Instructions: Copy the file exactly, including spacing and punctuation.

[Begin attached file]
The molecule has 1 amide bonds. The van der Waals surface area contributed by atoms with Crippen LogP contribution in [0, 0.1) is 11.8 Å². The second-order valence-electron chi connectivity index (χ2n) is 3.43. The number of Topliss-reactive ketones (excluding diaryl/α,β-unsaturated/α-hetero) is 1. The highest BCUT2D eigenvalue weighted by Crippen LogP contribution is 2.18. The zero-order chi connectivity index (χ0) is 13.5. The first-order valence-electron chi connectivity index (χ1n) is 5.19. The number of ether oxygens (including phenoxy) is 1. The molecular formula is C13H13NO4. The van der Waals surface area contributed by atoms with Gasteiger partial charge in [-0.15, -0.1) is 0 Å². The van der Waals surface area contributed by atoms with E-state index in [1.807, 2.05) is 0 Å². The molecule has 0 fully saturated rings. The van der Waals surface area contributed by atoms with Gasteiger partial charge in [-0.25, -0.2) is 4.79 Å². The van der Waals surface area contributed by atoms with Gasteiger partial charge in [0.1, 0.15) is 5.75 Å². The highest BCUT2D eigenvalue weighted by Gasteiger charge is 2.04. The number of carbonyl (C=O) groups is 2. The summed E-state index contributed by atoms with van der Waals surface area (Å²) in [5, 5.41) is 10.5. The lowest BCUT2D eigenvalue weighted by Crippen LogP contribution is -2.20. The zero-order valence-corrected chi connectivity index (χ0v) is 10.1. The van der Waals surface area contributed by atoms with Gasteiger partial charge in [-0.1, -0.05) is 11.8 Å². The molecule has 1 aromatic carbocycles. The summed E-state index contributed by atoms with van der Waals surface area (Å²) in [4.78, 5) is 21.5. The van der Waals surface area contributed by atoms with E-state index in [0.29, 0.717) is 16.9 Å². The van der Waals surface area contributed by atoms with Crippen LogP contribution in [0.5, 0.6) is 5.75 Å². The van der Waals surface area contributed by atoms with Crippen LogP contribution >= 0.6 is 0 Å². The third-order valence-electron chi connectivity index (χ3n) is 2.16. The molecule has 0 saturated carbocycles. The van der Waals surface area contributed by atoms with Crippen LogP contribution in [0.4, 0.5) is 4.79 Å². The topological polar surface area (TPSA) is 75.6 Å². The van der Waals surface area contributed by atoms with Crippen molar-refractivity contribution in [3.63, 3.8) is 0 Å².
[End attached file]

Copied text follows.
The molecule has 1 amide bonds. The van der Waals surface area contributed by atoms with Crippen LogP contribution in [0, 0.1) is 11.8 Å². The second-order valence-electron chi connectivity index (χ2n) is 3.43. The number of Topliss-reactive ketones (excluding diaryl/α,β-unsaturated/α-hetero) is 1. The highest BCUT2D eigenvalue weighted by Crippen LogP contribution is 2.18. The zero-order chi connectivity index (χ0) is 13.5. The first-order valence-electron chi connectivity index (χ1n) is 5.19. The number of ether oxygens (including phenoxy) is 1. The molecular formula is C13H13NO4. The van der Waals surface area contributed by atoms with Gasteiger partial charge in [-0.15, -0.1) is 0 Å². The van der Waals surface area contributed by atoms with E-state index in [1.807, 2.05) is 0 Å². The molecule has 0 fully saturated rings. The van der Waals surface area contributed by atoms with Gasteiger partial charge in [-0.25, -0.2) is 4.79 Å². The van der Waals surface area contributed by atoms with Gasteiger partial charge in [0.1, 0.15) is 5.75 Å². The highest BCUT2D eigenvalue weighted by Gasteiger charge is 2.04. The number of carbonyl (C=O) groups is 2. The summed E-state index contributed by atoms with van der Waals surface area (Å²) in [5, 5.41) is 10.5. The lowest BCUT2D eigenvalue weighted by Crippen LogP contribution is -2.20. The zero-order valence-corrected chi connectivity index (χ0v) is 10.1. The van der Waals surface area contributed by atoms with Gasteiger partial charge in [-0.1, -0.05) is 11.8 Å². The molecule has 1 aromatic carbocycles. The summed E-state index contributed by atoms with van der Waals surface area (Å²) in [4.78, 5) is 21.5. The van der Waals surface area contributed by atoms with E-state index in [0.29, 0.717) is 16.9 Å². The van der Waals surface area contributed by atoms with Crippen LogP contribution in [0.5, 0.6) is 5.75 Å². The van der Waals surface area contributed by atoms with Crippen LogP contribution >= 0.6 is 0 Å². The third-order valence-electron chi connectivity index (χ3n) is 2.16. The molecule has 0 saturated carbocycles. The van der Waals surface area contributed by atoms with Crippen LogP contribution in [0.4, 0.5) is 4.79 Å². The topological polar surface area (TPSA) is 75.6 Å². The van der Waals surface area contributed by atoms with Crippen molar-refractivity contribution in [3.63, 3.8) is 0 Å².